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They get to choose

Jeanne Sager - Columnist
Posted 10/22/19

I met a woman named Katelyn this week. I don't really like that name.

I think I'll call her Bob.

I also met a guy named Michael this week. He says he goes by Mike.

That doesn't work for me. …

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They get to choose

Posted

I met a woman named Katelyn this week. I don't really like that name.

I think I'll call her Bob.

I also met a guy named Michael this week. He says he goes by Mike.

That doesn't work for me. I'm going to call him Michael anyway.

Do I sound like a jerk?

I do, don't I?

Now imagine replacing Katelyn or Mike with a person's pronouns.

Imagine they tell you that they don't identify with he or she, but they prefer they or them.

Now imagine telling that same person you don't really like that.

You're going to continue calling them he or she.

Now who's the jerk?

Gender neutral pronouns have been around for hundreds of years. Jane Austen, Charles Dickens and even Shakespeare used “they” and “them” to refer to just one person.

We do it every day when we don't know someone's name or don't want to use the name for sake of brevity.

“They left their wallet here.”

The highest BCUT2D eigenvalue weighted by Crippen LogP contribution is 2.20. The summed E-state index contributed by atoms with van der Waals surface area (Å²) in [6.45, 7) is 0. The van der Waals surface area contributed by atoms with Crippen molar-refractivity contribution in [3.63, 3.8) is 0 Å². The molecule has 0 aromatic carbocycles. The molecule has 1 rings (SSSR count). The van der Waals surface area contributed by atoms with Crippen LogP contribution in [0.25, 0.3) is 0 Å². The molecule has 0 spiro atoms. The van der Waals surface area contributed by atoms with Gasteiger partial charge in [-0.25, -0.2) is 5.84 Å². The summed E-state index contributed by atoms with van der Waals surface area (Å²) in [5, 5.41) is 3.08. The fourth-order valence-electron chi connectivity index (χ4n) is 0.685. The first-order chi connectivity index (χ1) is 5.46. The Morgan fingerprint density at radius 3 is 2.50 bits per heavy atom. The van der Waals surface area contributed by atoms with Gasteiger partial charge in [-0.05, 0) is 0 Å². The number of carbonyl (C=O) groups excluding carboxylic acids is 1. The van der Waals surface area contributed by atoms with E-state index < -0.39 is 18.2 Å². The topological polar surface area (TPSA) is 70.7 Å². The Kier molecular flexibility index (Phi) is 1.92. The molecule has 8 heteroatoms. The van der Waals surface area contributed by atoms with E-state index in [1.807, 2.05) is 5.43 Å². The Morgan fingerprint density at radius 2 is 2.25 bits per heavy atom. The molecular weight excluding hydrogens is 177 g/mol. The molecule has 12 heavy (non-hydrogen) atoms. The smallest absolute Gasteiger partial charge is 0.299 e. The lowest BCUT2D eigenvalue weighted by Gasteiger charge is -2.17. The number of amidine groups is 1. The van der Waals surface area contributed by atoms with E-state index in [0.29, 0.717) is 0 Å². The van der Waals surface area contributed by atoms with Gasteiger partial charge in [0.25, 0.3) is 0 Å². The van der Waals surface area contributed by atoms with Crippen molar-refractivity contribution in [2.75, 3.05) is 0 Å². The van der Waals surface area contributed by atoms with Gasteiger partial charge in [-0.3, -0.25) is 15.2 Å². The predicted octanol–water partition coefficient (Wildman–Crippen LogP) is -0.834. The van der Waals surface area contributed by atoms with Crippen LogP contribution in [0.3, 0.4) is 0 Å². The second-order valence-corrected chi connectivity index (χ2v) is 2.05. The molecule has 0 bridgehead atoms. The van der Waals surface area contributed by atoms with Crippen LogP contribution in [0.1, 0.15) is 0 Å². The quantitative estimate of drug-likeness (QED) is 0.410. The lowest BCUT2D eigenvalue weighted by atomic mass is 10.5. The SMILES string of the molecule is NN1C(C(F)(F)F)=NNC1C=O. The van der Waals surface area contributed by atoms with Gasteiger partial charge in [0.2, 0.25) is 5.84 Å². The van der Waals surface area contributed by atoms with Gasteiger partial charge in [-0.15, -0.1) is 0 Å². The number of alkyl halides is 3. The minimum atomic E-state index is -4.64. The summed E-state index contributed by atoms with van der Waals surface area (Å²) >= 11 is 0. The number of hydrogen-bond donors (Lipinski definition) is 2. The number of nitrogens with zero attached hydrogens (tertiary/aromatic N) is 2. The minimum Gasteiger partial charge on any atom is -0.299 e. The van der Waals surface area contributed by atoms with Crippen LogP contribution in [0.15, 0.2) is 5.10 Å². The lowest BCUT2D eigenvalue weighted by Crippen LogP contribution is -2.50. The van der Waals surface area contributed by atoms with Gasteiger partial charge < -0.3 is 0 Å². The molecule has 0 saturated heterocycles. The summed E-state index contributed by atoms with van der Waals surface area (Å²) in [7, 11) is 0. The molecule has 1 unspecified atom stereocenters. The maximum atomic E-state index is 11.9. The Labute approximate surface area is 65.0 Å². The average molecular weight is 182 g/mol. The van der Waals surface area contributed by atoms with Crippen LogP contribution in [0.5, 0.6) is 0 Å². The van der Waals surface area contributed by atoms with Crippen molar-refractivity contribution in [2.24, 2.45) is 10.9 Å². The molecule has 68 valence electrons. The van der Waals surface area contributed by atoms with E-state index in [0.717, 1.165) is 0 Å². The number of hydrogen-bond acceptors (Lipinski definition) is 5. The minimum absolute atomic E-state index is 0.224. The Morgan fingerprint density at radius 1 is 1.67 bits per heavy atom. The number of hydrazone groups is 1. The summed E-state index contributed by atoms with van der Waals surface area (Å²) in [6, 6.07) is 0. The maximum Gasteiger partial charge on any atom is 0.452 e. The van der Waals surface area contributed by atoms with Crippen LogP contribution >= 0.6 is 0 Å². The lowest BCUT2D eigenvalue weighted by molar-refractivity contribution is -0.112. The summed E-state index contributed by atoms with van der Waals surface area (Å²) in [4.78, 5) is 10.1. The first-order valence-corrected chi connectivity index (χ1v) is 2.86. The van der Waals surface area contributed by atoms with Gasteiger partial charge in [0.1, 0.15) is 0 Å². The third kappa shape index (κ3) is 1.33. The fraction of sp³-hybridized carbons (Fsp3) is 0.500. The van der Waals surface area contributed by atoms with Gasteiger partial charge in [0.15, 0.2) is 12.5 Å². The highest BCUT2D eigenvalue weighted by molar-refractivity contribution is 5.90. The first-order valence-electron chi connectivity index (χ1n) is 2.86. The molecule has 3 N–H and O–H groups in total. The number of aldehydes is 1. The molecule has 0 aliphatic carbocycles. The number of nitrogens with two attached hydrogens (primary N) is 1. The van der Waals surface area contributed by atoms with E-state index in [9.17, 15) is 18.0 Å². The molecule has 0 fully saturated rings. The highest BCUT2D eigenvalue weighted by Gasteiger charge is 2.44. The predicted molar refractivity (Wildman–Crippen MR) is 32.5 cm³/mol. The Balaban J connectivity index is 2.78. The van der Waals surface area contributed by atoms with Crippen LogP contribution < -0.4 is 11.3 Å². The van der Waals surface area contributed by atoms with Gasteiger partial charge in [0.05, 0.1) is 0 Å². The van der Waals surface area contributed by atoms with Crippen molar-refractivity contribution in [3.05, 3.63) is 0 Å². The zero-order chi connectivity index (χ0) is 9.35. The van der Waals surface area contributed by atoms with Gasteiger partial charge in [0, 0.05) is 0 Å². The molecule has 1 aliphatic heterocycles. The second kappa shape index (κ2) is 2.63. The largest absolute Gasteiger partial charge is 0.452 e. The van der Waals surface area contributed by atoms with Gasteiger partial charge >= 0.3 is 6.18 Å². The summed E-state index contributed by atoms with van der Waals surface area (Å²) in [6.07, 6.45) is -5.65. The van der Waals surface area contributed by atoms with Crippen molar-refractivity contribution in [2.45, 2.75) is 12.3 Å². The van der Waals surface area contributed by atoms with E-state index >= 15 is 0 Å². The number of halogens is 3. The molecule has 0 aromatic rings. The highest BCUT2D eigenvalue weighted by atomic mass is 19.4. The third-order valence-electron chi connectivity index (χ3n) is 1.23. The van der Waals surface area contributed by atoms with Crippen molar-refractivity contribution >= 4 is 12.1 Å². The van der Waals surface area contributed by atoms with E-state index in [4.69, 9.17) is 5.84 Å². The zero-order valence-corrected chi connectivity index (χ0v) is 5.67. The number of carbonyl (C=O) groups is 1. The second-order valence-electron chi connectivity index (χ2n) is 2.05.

“They ran out to their car, but they'll be back.”

It sounds pretty normal, doesn't it? Like something most of us have said at some point in time?

Now consider saying it when someone asks you to use it, the way someone might share their name (Katelyn) or their nickname (Mike).

Consider what would happen if you shared whatever it is you want to be called. Katelyn? Mike? Something else?

Would it hurt you if someone refused? Would it bother you that they refused to let you decide how you want to be referred to?

Now consider just a few more things. If Katelyn asked to be called Katelyn, would you call her that? What if Michael asked that you call him Mike?

If your answers to the last four questions was yes, then the next time someone says they prefer you refer to them as “they” instead of he or she, don't be a jerk. Just treat them kindly.

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